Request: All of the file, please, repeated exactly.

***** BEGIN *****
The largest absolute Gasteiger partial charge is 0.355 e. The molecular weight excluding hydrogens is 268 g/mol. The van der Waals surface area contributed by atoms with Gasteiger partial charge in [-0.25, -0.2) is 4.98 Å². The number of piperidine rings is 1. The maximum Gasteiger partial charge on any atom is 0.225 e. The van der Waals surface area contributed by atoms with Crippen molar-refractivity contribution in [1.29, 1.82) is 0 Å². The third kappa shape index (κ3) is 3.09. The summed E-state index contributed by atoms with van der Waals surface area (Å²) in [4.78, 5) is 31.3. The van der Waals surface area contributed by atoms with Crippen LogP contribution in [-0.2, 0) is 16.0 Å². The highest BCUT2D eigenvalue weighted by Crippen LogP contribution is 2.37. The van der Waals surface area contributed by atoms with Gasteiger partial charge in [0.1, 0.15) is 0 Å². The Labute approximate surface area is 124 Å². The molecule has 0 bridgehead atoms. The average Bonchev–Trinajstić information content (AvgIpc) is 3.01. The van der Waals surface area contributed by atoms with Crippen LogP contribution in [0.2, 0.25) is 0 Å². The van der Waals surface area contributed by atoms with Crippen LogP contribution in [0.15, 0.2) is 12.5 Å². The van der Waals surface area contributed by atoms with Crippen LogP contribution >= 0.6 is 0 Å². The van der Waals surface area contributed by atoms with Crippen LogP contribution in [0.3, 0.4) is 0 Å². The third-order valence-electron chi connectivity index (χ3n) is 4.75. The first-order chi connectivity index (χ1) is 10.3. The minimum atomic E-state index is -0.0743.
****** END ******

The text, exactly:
The largest absolute Gasteiger partial charge is 0.355 e. The molecular weight excluding hydrogens is 268 g/mol. The van der Waals surface area contributed by atoms with Gasteiger partial charge in [-0.25, -0.2) is 4.98 Å². The number of piperidine rings is 1. The maximum Gasteiger partial charge on any atom is 0.225 e. The van der Waals surface area contributed by atoms with Crippen molar-refractivity contribution in [1.29, 1.82) is 0 Å². The third kappa shape index (κ3) is 3.09. The summed E-state index contributed by atoms with van der Waals surface area (Å²) in [4.78, 5) is 31.3. The van der Waals surface area contributed by atoms with Crippen LogP contribution in [-0.2, 0) is 16.0 Å². The highest BCUT2D eigenvalue weighted by Crippen LogP contribution is 2.37. The van der Waals surface area contributed by atoms with Gasteiger partial charge in [0.1, 0.15) is 0 Å². The Labute approximate surface area is 124 Å². The molecule has 0 bridgehead atoms. The average Bonchev–Trinajstić information content (AvgIpc) is 3.01. The van der Waals surface area contributed by atoms with Crippen LogP contribution in [0.2, 0.25) is 0 Å². The van der Waals surface area contributed by atoms with Crippen LogP contribution in [0.15, 0.2) is 12.5 Å². The van der Waals surface area contributed by atoms with Crippen LogP contribution >= 0.6 is 0 Å². The van der Waals surface area contributed by atoms with Crippen LogP contribution in [0.3, 0.4) is 0 Å². The third-order valence-electron chi connectivity index (χ3n) is 4.75. The first-order chi connectivity index (χ1) is 10.3. The minimum atomic E-state index is -0.0743.